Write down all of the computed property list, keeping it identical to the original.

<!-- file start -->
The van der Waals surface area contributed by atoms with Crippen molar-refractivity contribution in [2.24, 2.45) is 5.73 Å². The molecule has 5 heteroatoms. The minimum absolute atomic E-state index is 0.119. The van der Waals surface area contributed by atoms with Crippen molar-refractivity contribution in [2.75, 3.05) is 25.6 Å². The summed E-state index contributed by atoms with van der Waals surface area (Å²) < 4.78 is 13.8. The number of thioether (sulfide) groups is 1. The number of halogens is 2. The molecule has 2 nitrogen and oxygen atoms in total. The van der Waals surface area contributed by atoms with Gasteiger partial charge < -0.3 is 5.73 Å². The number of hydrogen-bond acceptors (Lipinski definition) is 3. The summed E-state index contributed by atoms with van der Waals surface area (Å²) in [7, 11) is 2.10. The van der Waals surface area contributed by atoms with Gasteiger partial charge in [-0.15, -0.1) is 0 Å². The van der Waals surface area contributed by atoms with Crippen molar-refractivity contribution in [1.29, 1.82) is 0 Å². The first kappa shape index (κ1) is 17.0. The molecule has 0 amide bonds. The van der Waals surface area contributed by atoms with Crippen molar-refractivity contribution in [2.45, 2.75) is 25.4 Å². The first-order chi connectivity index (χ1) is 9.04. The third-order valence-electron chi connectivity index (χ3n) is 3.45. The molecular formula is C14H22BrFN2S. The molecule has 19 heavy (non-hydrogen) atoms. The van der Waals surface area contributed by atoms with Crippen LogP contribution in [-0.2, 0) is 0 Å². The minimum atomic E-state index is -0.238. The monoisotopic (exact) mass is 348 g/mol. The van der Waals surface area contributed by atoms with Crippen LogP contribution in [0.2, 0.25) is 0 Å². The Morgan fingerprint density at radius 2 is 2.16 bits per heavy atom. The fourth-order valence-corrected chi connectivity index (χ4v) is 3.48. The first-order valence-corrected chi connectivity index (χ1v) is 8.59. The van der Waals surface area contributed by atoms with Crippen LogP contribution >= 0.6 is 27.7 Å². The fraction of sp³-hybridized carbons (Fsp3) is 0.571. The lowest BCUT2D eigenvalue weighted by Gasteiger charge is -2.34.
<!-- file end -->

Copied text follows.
The van der Waals surface area contributed by atoms with Crippen molar-refractivity contribution in [2.24, 2.45) is 5.73 Å². The molecule has 5 heteroatoms. The minimum absolute atomic E-state index is 0.119. The van der Waals surface area contributed by atoms with Crippen molar-refractivity contribution in [2.75, 3.05) is 25.6 Å². The summed E-state index contributed by atoms with van der Waals surface area (Å²) < 4.78 is 13.8. The number of thioether (sulfide) groups is 1. The number of halogens is 2. The molecule has 2 nitrogen and oxygen atoms in total. The van der Waals surface area contributed by atoms with Gasteiger partial charge < -0.3 is 5.73 Å². The number of hydrogen-bond acceptors (Lipinski definition) is 3. The summed E-state index contributed by atoms with van der Waals surface area (Å²) in [7, 11) is 2.10. The van der Waals surface area contributed by atoms with Gasteiger partial charge in [-0.15, -0.1) is 0 Å². The van der Waals surface area contributed by atoms with Crippen molar-refractivity contribution in [1.29, 1.82) is 0 Å². The first kappa shape index (κ1) is 17.0. The molecule has 0 amide bonds. The van der Waals surface area contributed by atoms with Crippen molar-refractivity contribution in [2.45, 2.75) is 25.4 Å². The first-order chi connectivity index (χ1) is 9.04. The third-order valence-electron chi connectivity index (χ3n) is 3.45. The molecular formula is C14H22BrFN2S. The molecule has 19 heavy (non-hydrogen) atoms. The van der Waals surface area contributed by atoms with Crippen LogP contribution in [-0.2, 0) is 0 Å². The minimum atomic E-state index is -0.238. The monoisotopic (exact) mass is 348 g/mol. The van der Waals surface area contributed by atoms with Crippen LogP contribution in [0.2, 0.25) is 0 Å². The Morgan fingerprint density at radius 2 is 2.16 bits per heavy atom. The fourth-order valence-corrected chi connectivity index (χ4v) is 3.48. The first-order valence-corrected chi connectivity index (χ1v) is 8.59. The van der Waals surface area contributed by atoms with Crippen LogP contribution >= 0.6 is 27.7 Å². The fraction of sp³-hybridized carbons (Fsp3) is 0.571. The lowest BCUT2D eigenvalue weighted by Gasteiger charge is -2.34.